CFTR is a cyclic AMP-dependent chloride ion-conducting channel expressed mainly in epithelial cells, including the female reproductive tract [62]. Xu et al. investigated for the first time the relationship between CFTR and OC, analyzing CFTR expression in human epithelial ovary cells in normal conditions and in cancer through immunohystochemical staining [63][64]. Their results showed that CFTR expression was significantly increased in OC compared with both benign tumor and normal ovarian tissue and that high expression levels were correlated with poor prognosis, advanced histological grades, and an increased CA125 biomarker level. The role of CFTR was also investigated in vitro in SKOV3 and A2780 cells and in vivo. The knockdown of CFTR suppressed the malignant behavior of OC cells, including cell proliferation, colony formation, migration, invasion, and adhesion (Figure 1). Furthermore, inhibition of CFTR inhibition in vivo suppressed xenograft tumor development, pinpointing CFTR as a potential biomarker in OC [65].

    Ca2+–activated chloride channels are known to be involved in the regulation of carcinogenesis and are believed to be important emerging drug targets in cancer [66][67]. In particular, a member of the Ca2+–activated chloride channels, TMEM16A, also known as ANO1, was proposed to contribute to tumor growth and invasion in head and neck squamous cell carcinomas, breast cancer, hepatocellular carcinoma, lung cancer, gastric cancer, and prostate cancer [68][69][70][71][72][73]. TMEM16A is upregulated also in human epithelial OC cells and peripheral blood mononuclear cells (PBMCs) from patients with OC and its inhibition suppresses growth and invasiveness of OC cells and xenograft tumors in mice (Figure 1) [74]. It is worth noting that TMEM16A gene expression is upregulated in PBMCs from patients with serous OC, but reduced in patients after surgical removal of tumor. All these results suggest that the change of TMEM16A gene expression in PBMCs might be a biomarker for diagnosis or monitoring the progression of OC [74]. However, this hypothesis merits further clinical validation. Since its identification as a CaCC, several regulatory mechanisms of TMEM16A chloride channel have been identified. Among these, it was shown that TMEM16A ion conduction could be affected by lipid environment [75][76]. In cancer cells, lipid distribution in microdomains at the plasma membrane is critical for cancer cell proliferation and migration [77]. Recently, Ye and collaborators revealed that TMEM16A-related chloride currents are involved in the distribution and clustering of phosphatidylinositol 4,5-bisphosphate (PIP2) at the membrane [78]. The cleavage of PIP2 by phospholipase C (PLC) promotes the formation of IP3 that, in turn, activates IP3R and mobilizes Ca2+ from intracellular stores. Thus, disturbing TMEM function or expression may abrogate the formation of such macro-complexes and inhibit the associated downstream signaling pathways [76].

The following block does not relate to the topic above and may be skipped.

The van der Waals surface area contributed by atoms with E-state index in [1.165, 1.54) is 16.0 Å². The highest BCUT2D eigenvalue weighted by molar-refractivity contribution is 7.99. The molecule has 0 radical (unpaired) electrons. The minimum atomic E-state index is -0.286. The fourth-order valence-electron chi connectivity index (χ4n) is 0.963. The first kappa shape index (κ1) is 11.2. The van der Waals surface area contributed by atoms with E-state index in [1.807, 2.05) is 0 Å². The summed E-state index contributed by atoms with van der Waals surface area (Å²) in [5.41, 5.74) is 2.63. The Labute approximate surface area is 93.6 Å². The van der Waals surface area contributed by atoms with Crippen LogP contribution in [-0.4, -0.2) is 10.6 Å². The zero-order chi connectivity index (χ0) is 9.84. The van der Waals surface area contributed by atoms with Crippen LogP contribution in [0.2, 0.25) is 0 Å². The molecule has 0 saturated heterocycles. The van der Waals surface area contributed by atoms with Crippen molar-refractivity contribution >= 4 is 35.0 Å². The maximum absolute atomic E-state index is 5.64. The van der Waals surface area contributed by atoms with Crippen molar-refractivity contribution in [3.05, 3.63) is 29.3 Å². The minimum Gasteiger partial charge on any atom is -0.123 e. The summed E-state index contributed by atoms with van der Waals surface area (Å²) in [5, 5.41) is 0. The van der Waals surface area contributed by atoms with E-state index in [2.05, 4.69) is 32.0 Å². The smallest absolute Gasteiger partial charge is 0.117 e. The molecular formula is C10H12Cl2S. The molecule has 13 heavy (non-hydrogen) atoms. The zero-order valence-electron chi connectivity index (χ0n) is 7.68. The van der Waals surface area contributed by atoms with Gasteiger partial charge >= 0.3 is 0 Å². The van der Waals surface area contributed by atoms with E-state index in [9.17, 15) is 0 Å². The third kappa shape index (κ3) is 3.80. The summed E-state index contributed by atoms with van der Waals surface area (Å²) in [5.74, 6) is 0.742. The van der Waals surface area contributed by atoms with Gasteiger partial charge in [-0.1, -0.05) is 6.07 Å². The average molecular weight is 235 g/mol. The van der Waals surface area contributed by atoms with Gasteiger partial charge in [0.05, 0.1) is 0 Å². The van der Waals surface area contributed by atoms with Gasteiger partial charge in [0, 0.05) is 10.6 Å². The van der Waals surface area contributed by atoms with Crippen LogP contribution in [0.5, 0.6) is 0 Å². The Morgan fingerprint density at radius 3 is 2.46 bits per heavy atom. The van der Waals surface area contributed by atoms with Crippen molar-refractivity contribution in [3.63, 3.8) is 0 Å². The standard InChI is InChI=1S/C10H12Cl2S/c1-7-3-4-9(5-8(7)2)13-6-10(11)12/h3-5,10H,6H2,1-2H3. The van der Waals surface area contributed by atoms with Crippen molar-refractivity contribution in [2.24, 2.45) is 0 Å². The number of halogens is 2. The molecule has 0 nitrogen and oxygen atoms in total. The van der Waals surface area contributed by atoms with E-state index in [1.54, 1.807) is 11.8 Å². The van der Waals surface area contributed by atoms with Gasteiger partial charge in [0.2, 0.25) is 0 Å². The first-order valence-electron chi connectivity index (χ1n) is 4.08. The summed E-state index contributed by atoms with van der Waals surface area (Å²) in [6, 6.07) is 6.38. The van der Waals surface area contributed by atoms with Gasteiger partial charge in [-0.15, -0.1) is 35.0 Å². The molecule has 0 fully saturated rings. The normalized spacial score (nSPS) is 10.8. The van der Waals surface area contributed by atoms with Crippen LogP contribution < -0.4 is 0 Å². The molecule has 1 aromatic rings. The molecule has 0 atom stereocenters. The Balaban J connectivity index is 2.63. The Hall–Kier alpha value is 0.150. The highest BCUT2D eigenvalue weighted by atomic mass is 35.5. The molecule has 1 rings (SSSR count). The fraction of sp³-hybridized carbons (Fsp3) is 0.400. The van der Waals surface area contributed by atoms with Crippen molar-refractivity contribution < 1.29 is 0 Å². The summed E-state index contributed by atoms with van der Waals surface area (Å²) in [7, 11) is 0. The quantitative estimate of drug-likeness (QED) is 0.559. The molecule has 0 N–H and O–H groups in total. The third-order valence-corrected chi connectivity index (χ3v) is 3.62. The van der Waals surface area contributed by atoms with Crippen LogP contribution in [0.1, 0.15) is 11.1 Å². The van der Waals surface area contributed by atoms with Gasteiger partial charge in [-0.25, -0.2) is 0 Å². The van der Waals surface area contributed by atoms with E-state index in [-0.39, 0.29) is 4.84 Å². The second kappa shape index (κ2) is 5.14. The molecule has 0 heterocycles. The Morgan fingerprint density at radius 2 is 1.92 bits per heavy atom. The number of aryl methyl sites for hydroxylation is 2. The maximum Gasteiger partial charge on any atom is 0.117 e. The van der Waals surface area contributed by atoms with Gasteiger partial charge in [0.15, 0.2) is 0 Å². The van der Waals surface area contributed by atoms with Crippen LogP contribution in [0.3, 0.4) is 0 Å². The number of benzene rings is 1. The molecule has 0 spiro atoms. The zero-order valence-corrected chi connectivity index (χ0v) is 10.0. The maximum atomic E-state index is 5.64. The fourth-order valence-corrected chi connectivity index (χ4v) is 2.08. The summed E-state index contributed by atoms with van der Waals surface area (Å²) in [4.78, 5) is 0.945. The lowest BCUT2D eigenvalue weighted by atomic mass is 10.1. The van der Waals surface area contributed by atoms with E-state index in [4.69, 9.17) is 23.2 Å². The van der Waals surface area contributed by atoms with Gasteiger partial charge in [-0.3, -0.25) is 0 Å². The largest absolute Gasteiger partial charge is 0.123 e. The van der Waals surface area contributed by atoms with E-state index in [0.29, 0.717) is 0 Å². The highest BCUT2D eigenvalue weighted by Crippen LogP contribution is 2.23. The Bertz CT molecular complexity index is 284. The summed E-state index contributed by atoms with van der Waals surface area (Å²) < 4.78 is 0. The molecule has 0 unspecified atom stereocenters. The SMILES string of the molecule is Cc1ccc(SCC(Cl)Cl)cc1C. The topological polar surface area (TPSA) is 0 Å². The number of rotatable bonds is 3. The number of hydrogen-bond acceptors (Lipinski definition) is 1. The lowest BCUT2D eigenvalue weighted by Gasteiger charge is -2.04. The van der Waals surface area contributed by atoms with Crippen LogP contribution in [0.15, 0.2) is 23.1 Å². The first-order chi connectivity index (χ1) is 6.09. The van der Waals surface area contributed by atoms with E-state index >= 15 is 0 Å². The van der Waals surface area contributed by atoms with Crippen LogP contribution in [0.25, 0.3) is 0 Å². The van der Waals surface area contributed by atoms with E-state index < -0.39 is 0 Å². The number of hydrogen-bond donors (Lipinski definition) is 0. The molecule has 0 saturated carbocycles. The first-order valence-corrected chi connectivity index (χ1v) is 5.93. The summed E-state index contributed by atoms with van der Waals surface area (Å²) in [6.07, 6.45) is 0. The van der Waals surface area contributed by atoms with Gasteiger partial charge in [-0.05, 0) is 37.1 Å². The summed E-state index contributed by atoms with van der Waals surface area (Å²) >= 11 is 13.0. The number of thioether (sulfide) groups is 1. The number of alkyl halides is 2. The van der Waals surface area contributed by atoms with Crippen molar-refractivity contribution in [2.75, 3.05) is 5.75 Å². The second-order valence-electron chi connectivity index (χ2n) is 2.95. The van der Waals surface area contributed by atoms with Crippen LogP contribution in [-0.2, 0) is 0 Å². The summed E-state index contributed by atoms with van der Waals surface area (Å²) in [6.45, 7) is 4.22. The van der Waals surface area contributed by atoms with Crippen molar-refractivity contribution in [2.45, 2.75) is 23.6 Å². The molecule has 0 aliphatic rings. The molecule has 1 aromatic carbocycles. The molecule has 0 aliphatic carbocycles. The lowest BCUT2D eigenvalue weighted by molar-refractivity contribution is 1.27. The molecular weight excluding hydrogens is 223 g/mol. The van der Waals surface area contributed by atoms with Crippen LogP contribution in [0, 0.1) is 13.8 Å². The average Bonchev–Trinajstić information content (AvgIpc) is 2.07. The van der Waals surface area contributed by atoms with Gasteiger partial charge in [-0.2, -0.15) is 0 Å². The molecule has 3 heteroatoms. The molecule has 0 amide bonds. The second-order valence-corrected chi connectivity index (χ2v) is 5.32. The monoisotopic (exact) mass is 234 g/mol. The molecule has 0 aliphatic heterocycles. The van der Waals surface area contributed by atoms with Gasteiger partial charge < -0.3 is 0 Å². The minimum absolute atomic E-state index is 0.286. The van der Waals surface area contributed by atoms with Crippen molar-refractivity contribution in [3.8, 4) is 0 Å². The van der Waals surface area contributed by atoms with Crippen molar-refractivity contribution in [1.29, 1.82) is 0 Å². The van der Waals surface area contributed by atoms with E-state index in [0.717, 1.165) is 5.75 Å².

Recent studies have focused attention on TMEM16A channel regulation by the calcium-activated chloride channel regulator 1 (CLCA1) (Figure 1). A growing body of evidence suggests that CaCC-1 may contribute to tumorigenesis in colorectal cancer, pancreatic cancer, and OC [144,149]. Comparative proteomics revealed an increased expression of CaCC-1 in the OC OV-90 cell line and in cell models of tumor aggregate formation (TOV-112D and ES-2). The knockdown of CaCC-1 with the chloride channel blocker NFA or with siRNA reduced the ability of cancer cells to form multicellular aggregates, which is a critical process in metastasis development (Figure 1) [79]. These findings highlight the importance of CaCC-1 in OC progression, and further investigation is warranted to delineate the role of CaCC-1 in the pathogenesis of OC.